Person: Evans, Griffith Conrad
Griffith Evans was an American mathematician whose work dealt with potential theory, functional analysis, integral equations and minimal surfaces. He was head of mathematics at Berkeley for many years.
Mathematical Profile (Excerpt):
 George Evans had published a number of school level mathematics texts including Algebra for schools which had given him a good reputation as a teacher of mathematics.
 It was under Bôcher's supervision that Evans began research at Harvard, being awarded his Master's degree in 1908 and his doctorate in 1910.
 Already before completing his Ph.D., Evans had been employed as an instructor at Harvard in session 190910.
 Most of this time Evans spent in Rome studying with Volterra but he also had an interest in applied mathematics and so he spent a summer in Berlin studying with Planck.
 Evans returned to the United States in 1912.
 The decision was not made lightly by Evans from which of these institutions to accept a post but he felt that Rice offered him the greatest opportunities.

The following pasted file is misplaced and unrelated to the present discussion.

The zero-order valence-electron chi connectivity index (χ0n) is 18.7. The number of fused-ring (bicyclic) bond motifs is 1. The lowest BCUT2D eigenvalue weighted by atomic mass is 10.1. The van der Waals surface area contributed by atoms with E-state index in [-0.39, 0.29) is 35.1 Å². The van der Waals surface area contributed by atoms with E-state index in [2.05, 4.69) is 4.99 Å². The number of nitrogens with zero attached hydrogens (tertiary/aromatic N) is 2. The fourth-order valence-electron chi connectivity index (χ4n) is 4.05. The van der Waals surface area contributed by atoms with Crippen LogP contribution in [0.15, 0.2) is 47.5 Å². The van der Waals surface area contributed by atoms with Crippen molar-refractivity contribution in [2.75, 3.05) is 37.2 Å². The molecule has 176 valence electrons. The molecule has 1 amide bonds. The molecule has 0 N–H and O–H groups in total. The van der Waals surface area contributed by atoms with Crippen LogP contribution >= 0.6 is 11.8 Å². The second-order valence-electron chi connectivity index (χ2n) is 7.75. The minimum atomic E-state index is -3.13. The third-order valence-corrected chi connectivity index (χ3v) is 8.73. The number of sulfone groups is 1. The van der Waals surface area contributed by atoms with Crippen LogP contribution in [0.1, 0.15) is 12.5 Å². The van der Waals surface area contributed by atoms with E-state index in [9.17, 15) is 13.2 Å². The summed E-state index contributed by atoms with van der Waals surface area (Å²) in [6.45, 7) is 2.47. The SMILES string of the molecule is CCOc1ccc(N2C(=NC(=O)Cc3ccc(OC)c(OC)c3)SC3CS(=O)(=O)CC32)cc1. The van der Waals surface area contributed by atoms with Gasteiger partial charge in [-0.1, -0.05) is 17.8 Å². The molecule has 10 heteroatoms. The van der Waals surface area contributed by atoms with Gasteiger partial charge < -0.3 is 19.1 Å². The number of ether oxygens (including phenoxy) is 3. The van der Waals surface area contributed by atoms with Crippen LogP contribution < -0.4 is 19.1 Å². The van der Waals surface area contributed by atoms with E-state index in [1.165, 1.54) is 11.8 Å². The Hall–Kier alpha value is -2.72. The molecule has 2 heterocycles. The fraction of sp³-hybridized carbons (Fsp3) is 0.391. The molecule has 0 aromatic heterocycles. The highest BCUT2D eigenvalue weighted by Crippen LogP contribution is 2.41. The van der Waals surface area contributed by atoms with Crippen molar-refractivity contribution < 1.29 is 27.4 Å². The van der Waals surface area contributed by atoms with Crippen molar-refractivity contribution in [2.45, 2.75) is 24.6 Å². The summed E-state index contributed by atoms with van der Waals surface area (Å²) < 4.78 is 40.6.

Appointed as assistant professor in 1912, Evans was promoted to full professor at Rice in 1916.
 With the help of Volterra, Evans facilitated the enrolment of U.S. military personnel in special wartime courses in Italian universities.
 Evans did a fine job of attracting visiting professors to Rice during his time there, including Menger and Rado.
 The University of California at Berkeley continued to try to attract Evans, and he taught there during the summer terms of 1921 and 1928.
 In the summer of 1934 Evans left Rice and began his task at Berkeley as chairman of the mathematics department.
 Evans was chairmen of the mathematics department at Berkeley for fifteen years, ending his term in 1949.
 He retired in 1955 but lived to see the new mathematics building at Berkeley named Evans Hall in 1971.
 Evans also wrote on mathematical economics, in particular on monopolies, competition and cooperation, taxation, profit, prices, etc.
 Evans received many honours for his mathematical contribution.
Born 11 May 1887, Boston, Massachusetts, USA. Died 8 December 1973, Berkeley, California, USA.
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References
Adapted from other CC BYSA 4.0 Sources:
 O’Connor, John J; Robertson, Edmund F: MacTutor History of Mathematics Archive